U.S. District Judge Frank J. Battisti didn't believe him. He believed the survivors, who testified emotionally about the evils committed by Ivan the Terrible, the man they said sat before them. In 1981, the judge stripped Demjanjuk of his citizenship, and in 1986 he was deported--not to his home country of the USSR, which likely would have charged him with treason, but to Israel, which would try him for war crimes.
The trial was Israel's first against a Nazi since 1962, when an unrepentant Adolf Eichmann was found guilty and hanged for administering the Holocaust. With Demjanjuk, soft-spoken and ham-handed, described by prosecutors as the devil in disguise, the trial served not only as a Holocaust tutorial for a generation of Jews born after the war but also as a reminder of how many war criminals continued to live freely.
The Israeli tribunal found Demjanjuk guilty and in 1988 sentenced him to die as Eichmann died, at the end of a rope.
Even as Demjanjuk's trial was winding down, however, so too was the Soviet Union. And from a Ukrainian state archive emerged the depositions of 37 Treblinka guards captured by the Red Army at the end of the war. Every one of them identified another man, Ivan Marchenko, as Ivan the Terrible.
It soon became clear that Demjanjuk was almost certainly not Ivan the Terrible.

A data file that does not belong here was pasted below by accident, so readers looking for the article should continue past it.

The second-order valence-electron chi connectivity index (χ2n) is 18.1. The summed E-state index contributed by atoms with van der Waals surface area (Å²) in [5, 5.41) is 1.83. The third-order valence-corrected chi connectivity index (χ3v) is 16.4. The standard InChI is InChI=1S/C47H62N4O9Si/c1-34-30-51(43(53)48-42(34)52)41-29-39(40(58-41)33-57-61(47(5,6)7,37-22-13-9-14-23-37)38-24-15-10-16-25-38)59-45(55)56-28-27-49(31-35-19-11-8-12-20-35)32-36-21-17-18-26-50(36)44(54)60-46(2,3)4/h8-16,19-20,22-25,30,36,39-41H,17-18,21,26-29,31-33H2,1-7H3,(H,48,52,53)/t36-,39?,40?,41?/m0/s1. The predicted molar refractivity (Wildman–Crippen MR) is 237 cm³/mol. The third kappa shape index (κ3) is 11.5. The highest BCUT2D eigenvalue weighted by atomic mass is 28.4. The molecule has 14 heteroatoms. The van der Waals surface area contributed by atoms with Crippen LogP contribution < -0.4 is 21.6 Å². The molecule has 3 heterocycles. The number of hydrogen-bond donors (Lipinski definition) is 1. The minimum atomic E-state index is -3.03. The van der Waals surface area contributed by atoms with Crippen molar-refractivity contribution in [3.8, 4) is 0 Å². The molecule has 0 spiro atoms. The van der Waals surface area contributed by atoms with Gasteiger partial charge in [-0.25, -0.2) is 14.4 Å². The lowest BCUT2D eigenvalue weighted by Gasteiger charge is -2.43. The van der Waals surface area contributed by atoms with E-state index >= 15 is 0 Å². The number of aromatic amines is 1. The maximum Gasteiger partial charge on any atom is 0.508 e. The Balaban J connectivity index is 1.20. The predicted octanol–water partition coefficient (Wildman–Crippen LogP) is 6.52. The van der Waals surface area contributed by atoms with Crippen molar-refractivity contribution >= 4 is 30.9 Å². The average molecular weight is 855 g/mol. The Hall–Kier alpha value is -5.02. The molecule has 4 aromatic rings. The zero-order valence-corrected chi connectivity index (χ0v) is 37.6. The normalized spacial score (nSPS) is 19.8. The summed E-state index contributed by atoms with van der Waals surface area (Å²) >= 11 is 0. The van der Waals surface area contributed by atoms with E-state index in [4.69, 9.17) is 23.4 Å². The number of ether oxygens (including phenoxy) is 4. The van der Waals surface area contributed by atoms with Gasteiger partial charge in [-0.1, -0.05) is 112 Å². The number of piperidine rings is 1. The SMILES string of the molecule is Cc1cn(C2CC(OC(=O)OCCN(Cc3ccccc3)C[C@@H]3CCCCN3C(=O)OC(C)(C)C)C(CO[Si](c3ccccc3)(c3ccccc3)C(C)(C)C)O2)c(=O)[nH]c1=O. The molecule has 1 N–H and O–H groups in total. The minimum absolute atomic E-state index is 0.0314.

Israel's Supreme Court freed Demjanjuk in 1993. In its decision, the court said there was considerable evidence that Demjanjuk was indeed a Nazi collaborator who served at Majdanek, Flossenburg and Sobibor, but that since the allegations were that he was Ivan of Treblinka, he had not had a chance to defend himself on these other allegations.
Prison workers were building his gallows when the call came to set Demjanjuk free.
'Forced to Rely on Trial by Archive'
"The things we do in the name of righteousness . . . historically have led us down dangerous roads," said Michael Tigar, a well-known Washington defense attorney who is handling Demjanjuk's latest case, free of charge. "Someone needs to take a serious look at how these cases are being done. With the deaths of the live witnesses who can support or contradict their version of events, the government is increasingly forced to rely on trial by archive."
Indeed, the government's latest case is almost entirely archival, and most of its witnesses in the trial that ended in June were experts who testified as to the authenticity of the fragile documents--a key point of dispute by the defense.
Over the years, however, the archival case against Demjanjuk has grown, ever so slowly. At the same time, it has become increasingly apparent that wherever and however he spent the war, Demjanjuk has never told the whole truth about it.